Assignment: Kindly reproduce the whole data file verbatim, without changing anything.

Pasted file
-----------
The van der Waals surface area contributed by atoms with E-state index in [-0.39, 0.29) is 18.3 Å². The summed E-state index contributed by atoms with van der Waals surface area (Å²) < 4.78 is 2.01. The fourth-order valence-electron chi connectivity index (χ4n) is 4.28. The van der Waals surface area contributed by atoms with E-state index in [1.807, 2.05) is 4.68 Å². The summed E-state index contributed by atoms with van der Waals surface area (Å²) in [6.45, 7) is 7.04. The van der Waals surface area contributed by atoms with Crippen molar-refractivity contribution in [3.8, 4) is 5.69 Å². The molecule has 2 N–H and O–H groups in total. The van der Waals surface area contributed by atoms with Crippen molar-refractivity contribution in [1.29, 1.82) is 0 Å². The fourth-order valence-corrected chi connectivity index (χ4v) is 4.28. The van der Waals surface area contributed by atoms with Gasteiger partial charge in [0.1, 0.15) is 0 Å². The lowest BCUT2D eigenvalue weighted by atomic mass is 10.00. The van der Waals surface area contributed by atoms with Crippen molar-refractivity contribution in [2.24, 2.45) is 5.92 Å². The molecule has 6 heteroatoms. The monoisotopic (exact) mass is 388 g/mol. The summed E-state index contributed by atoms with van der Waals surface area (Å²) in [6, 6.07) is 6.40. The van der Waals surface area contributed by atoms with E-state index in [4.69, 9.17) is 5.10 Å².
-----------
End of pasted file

The van der Waals surface area contributed by atoms with E-state index in [-0.39, 0.29) is 18.3 Å². The summed E-state index contributed by atoms with van der Waals surface area (Å²) < 4.78 is 2.01. The fourth-order valence-electron chi connectivity index (χ4n) is 4.28. The van der Waals surface area contributed by atoms with E-state index in [1.807, 2.05) is 4.68 Å². The summed E-state index contributed by atoms with van der Waals surface area (Å²) in [6.45, 7) is 7.04. The van der Waals surface area contributed by atoms with Crippen molar-refractivity contribution in [3.8, 4) is 5.69 Å². The molecule has 2 N–H and O–H groups in total. The van der Waals surface area contributed by atoms with Crippen molar-refractivity contribution in [1.29, 1.82) is 0 Å². The fourth-order valence-corrected chi connectivity index (χ4v) is 4.28. The van der Waals surface area contributed by atoms with Gasteiger partial charge in [0.1, 0.15) is 0 Å². The lowest BCUT2D eigenvalue weighted by atomic mass is 10.00. The van der Waals surface area contributed by atoms with Crippen molar-refractivity contribution in [2.24, 2.45) is 5.92 Å². The molecule has 6 heteroatoms. The monoisotopic (exact) mass is 388 g/mol. The summed E-state index contributed by atoms with van der Waals surface area (Å²) in [6, 6.07) is 6.40. The van der Waals surface area contributed by atoms with E-state index in [4.69, 9.17) is 5.10 Å².